PETER VALENTE is the author of A Boy Asleep Under the Sun: Versions of Sandro Penna (Punctum Books, 2014), which was nominated for a Lambda award, The Artaud Variations (Spuyten Duyvil, 2014), Let the Games Begin: Five Roman Writers (Talisman House, 2015), a book of photography, Street Level (Spuyten Duyvil, 2016), and the chapbook, Forge of Words a Forest (Jensen Daniels, 1998). He is the co-translator of the chapbook, Selected Late Letters of Antonin Artaud, 1945-1947 (Portable Press at Yo-Yo Labs, 2014), which includes six of Artaud’s letters, and has translated the work of Luis Cernuda, Gérard de Nerval, Cesare Viviani, Pierre Lepori, and Pier Paolo Pasolini, as well as numerous Ancient Greek and Latin authors. Forthcoming is a second book of photography entitled Blue (Spuyten Duyvil, 2016), and a translation of Nanni Balestrini’s Blackout (Commune Editions, 2017). In 2019. City Lights will publish all 33 of Artaud’s late letters with an introduction by Stephen Barber. Valente has also written two experimental sci-fi novellas and two books of music, one on the improvised music scene and the other on the Northern Soul movement. Presently, he is at work translating Guillaume Dustan’s Nicolas Pages for Semiotext(e). In 2010, he turned to filmmaking and has completed 60 shorts to date, 24 of which were screened at Anthology Film Archives.
MUSTAFA ZIYALAN was born at the Black Sea coast of Turkey. He worked as
a general practitioner and coroner in a rural Anatolian village. Now he
lives and practices psychiatry in New York. He has worked with torture
victims, prison inmates, children abusing volatile substances,
pathological gamblers, and persons with AIDS. His poetry, short fiction,
and essays have appeared in many literary periodicals, anthologies and
in book form in Turkey. He poetry appears in English in Eda: An Anthology of Contemporary Turkish Poetry.
Cited as the Kabbalah Kohenet (High Priestess), ADEENA KARASICK is a New York based poet, performer, cultural theorist and media artist and the author of seven books of poetry and poetics. Writing at the intersection of post-Language Conceptualism and neo-Fluxus performatics, her urban, Jewish feminist mashups have been described as “electricity in language” (Nicole Brossard), “proto-ecstatic jet-propulsive word torsion” (George Quasha), noted for their “cross-fertilization of punning and knowing, theatre and theory” (Charles Bernstein) "a twined virtuosity of mind and ear which leaves the reader deliciously lost in Karasick's signature ‘syllabic labyrinth’” (Craig Dworkin). Most recently is This Poem (Talonbooks, 2012) and The Medium is the Muse: Channeling Marshall McLuhan (NeoPoiesis Press, 2014). She teaches Literature and Critical Theory for the Humanities and Media Studies Dept. at Pratt Institute, co-founding Director of the KlezKanada Poetry Festival and Retreat, and a 2016 Andrew W. Mellon Foundation Award recipient. The “Adeena Karasick Archive” has just been established at Special Collections, Simon Fraser University.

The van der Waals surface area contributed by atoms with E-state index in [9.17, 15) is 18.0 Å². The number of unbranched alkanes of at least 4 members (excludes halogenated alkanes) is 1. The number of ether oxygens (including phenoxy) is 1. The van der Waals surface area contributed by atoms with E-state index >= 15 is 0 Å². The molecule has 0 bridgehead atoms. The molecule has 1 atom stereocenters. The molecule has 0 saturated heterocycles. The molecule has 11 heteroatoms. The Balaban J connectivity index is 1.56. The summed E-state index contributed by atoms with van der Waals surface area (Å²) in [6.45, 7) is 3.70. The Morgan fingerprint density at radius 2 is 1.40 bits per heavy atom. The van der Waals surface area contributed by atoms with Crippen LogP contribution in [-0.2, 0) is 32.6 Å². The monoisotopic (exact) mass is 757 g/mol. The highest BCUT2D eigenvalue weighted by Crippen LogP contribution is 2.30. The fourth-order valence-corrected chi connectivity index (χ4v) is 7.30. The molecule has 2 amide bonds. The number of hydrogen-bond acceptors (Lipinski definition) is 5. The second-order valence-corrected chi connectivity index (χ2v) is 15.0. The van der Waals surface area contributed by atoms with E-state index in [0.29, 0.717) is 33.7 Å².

ALAN SONDHEIM is a Providence-based new media artist, musician, writer, and performer concerned with issues of virtuality, and the stake that the real world has in the virtual. He has worked with his partner, Azur Carter and the performer/choreographer Foofwa d'Imobilite. Sondheim is interested in examining the grounds of the virtual and how the body is inhabited. He performs in virtual, real, and cross-over worlds; his virtual work is known for its highly complex and mobile architectures. He has used altered motion-capture technology extensively for examining and creating new lexicons of behavior. His current work is centered around notions of gamespace, 'edgespace' (the border areas of gamespace) and 'blankness,' projections around edgespace. His current music is based on the impossibility of time reversal, on fast improvisation, and anti- gestural approaches to playing.
MICHAEL BOUGHN's publications include 12 books of poetry (most recently City -- a poem from the end of the world (Spuyten Duyvil, 2016)), a mystery novel, and multiple essays with a common interest in postmodern developments in writing, film, and architecture. In April, 2016, along with poet Kent Johnson, he launched Dispatches from the Poetry Wars, an online pirate poetry website of often satirical resistance to both the official verse culture and its Professional Avant-Garde doppelganger. It dreams of becoming a non-central centre for a shifting gathering of like-minded and not so like-minded people to be in common in a way that unfolds into surprise.
JEROME SALA is a poet, independent scholar and essayist, who, for most of his life, has earned a living writing direct response advertising, both digital and print. His books of poetry include cult classics such as Spaz Attack, I Am Not a Juvenile Delinquent, The Trip, Raw Deal, Look Slimmer Instantly, and The Cheapskates. His essays and poems have appeared widely in publications such as The Nation, the Brooklyn Rail and Rolling Stone. Before moving to New York in the 80s, Sala and his spouse, poet Elaine Equi, did numerous readings together, helping to create Chicago’s lively performance poetry scene. His blog, on “poetry, pop culture and everyday life,” is espresso bongo: http://www.espressobongo.typepad.com : http://www.espressobongo.typepad.com. His forthcoming book of poems, Corporations Are People, Too!, features a series of “Corporate Sonnets” constructed from “business speak” and the clichés of digital marketing and entrepreneurial self-help, towards their new subjectivity.
Multimedia artist and writer CHRISTOPHER FUNKHAUSER is author of Prehistoric Digital Poetry: An Archeology of Forms, 1959-1995, New Directions in Digital Poetry, Whereis Mineral: Selected Adventures in MOO, the chapbooks pressAgain, Subsoil Lutes, Electro Þerdix, and LambdaMOO_Sessions. He was a Visiting Fulbright Scholar at Multimedia University (Malaysia) in 2006. In 2009, the Associated Press commissioned him to prepare digital poems for the occasion of Barack Obama’s inauguration. Funk’s SoundBox 2012, nominated for a 2013 Digital Humanities award, interactively unites more than 400 recordings he produced. In 2016, he was a featured presenter at the Whitney Museum of American Art's Open Plan: Cecil Taylor exhibition. Funkhouser is Professor and Director of the Communication and Media program at New Jersey Institute of Technology, a Contributing Editor at PennSound, and hosts POET RAY’D YO on WGXC in Hudson.